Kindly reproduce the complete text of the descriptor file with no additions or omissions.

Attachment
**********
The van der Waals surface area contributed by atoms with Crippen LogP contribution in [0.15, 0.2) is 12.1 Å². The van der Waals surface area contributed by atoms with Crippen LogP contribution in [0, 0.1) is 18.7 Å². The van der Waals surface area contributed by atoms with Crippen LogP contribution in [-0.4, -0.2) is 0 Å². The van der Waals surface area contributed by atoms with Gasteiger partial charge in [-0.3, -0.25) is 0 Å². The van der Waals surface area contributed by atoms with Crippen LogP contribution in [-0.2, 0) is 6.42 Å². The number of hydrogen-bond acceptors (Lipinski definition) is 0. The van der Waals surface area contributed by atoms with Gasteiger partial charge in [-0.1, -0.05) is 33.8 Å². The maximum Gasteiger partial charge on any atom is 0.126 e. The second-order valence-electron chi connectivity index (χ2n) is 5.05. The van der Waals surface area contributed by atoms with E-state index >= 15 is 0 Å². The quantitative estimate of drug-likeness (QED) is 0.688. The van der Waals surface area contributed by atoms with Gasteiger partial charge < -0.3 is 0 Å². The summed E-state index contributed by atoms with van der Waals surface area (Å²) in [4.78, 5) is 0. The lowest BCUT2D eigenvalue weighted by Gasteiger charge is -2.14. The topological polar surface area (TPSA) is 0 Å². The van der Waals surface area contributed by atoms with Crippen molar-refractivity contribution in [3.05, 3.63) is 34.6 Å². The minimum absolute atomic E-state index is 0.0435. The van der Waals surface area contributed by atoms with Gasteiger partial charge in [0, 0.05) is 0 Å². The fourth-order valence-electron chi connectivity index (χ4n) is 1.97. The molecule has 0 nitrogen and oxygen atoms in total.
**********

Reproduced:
The van der Waals surface area contributed by atoms with Crippen LogP contribution in [0.15, 0.2) is 12.1 Å². The van der Waals surface area contributed by atoms with Crippen LogP contribution in [0, 0.1) is 18.7 Å². The van der Waals surface area contributed by atoms with Crippen LogP contribution in [-0.4, -0.2) is 0 Å². The van der Waals surface area contributed by atoms with Gasteiger partial charge in [-0.3, -0.25) is 0 Å². The van der Waals surface area contributed by atoms with Crippen LogP contribution in [-0.2, 0) is 6.42 Å². The number of hydrogen-bond acceptors (Lipinski definition) is 0. The van der Waals surface area contributed by atoms with Gasteiger partial charge in [-0.1, -0.05) is 33.8 Å². The maximum Gasteiger partial charge on any atom is 0.126 e. The second-order valence-electron chi connectivity index (χ2n) is 5.05. The van der Waals surface area contributed by atoms with E-state index >= 15 is 0 Å². The quantitative estimate of drug-likeness (QED) is 0.688. The van der Waals surface area contributed by atoms with Gasteiger partial charge < -0.3 is 0 Å². The summed E-state index contributed by atoms with van der Waals surface area (Å²) in [4.78, 5) is 0. The lowest BCUT2D eigenvalue weighted by Gasteiger charge is -2.14. The topological polar surface area (TPSA) is 0 Å². The van der Waals surface area contributed by atoms with Crippen molar-refractivity contribution in [3.05, 3.63) is 34.6 Å². The minimum absolute atomic E-state index is 0.0435. The van der Waals surface area contributed by atoms with Gasteiger partial charge in [0, 0.05) is 0 Å². The fourth-order valence-electron chi connectivity index (χ4n) is 1.97. The molecule has 0 nitrogen and oxygen atoms in total.